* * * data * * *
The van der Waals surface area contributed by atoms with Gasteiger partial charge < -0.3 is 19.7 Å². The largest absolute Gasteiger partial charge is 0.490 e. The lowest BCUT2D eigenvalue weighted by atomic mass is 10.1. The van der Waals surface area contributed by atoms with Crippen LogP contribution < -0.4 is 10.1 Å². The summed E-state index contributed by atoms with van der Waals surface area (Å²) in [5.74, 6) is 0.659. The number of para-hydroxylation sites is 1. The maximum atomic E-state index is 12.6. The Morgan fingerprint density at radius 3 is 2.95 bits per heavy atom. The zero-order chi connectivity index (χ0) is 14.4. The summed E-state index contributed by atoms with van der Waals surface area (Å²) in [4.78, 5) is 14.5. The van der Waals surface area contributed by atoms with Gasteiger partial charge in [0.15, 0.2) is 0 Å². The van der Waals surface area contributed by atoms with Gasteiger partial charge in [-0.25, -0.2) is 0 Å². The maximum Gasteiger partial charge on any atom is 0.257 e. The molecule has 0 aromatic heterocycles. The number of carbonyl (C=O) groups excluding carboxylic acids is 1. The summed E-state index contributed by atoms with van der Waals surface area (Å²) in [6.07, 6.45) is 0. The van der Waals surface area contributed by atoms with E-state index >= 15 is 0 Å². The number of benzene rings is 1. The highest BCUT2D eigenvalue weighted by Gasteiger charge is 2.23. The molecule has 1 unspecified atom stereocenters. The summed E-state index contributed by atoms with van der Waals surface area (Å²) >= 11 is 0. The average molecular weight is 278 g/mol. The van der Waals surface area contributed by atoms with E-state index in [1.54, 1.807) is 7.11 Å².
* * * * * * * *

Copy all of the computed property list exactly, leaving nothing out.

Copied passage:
The van der Waals surface area contributed by atoms with Gasteiger partial charge < -0.3 is 19.7 Å². The largest absolute Gasteiger partial charge is 0.490 e. The lowest BCUT2D eigenvalue weighted by atomic mass is 10.1. The van der Waals surface area contributed by atoms with Crippen LogP contribution < -0.4 is 10.1 Å². The summed E-state index contributed by atoms with van der Waals surface area (Å²) in [5.74, 6) is 0.659. The number of para-hydroxylation sites is 1. The maximum atomic E-state index is 12.6. The Morgan fingerprint density at radius 3 is 2.95 bits per heavy atom. The zero-order chi connectivity index (χ0) is 14.4. The summed E-state index contributed by atoms with van der Waals surface area (Å²) in [4.78, 5) is 14.5. The van der Waals surface area contributed by atoms with Gasteiger partial charge in [0.15, 0.2) is 0 Å². The van der Waals surface area contributed by atoms with Gasteiger partial charge in [-0.25, -0.2) is 0 Å². The maximum Gasteiger partial charge on any atom is 0.257 e. The molecule has 0 aromatic heterocycles. The number of carbonyl (C=O) groups excluding carboxylic acids is 1. The summed E-state index contributed by atoms with van der Waals surface area (Å²) in [6.07, 6.45) is 0. The van der Waals surface area contributed by atoms with E-state index >= 15 is 0 Å². The number of benzene rings is 1. The highest BCUT2D eigenvalue weighted by Gasteiger charge is 2.23. The molecule has 1 unspecified atom stereocenters. The summed E-state index contributed by atoms with van der Waals surface area (Å²) >= 11 is 0. The average molecular weight is 278 g/mol. The van der Waals surface area contributed by atoms with E-state index in [1.54, 1.807) is 7.11 Å².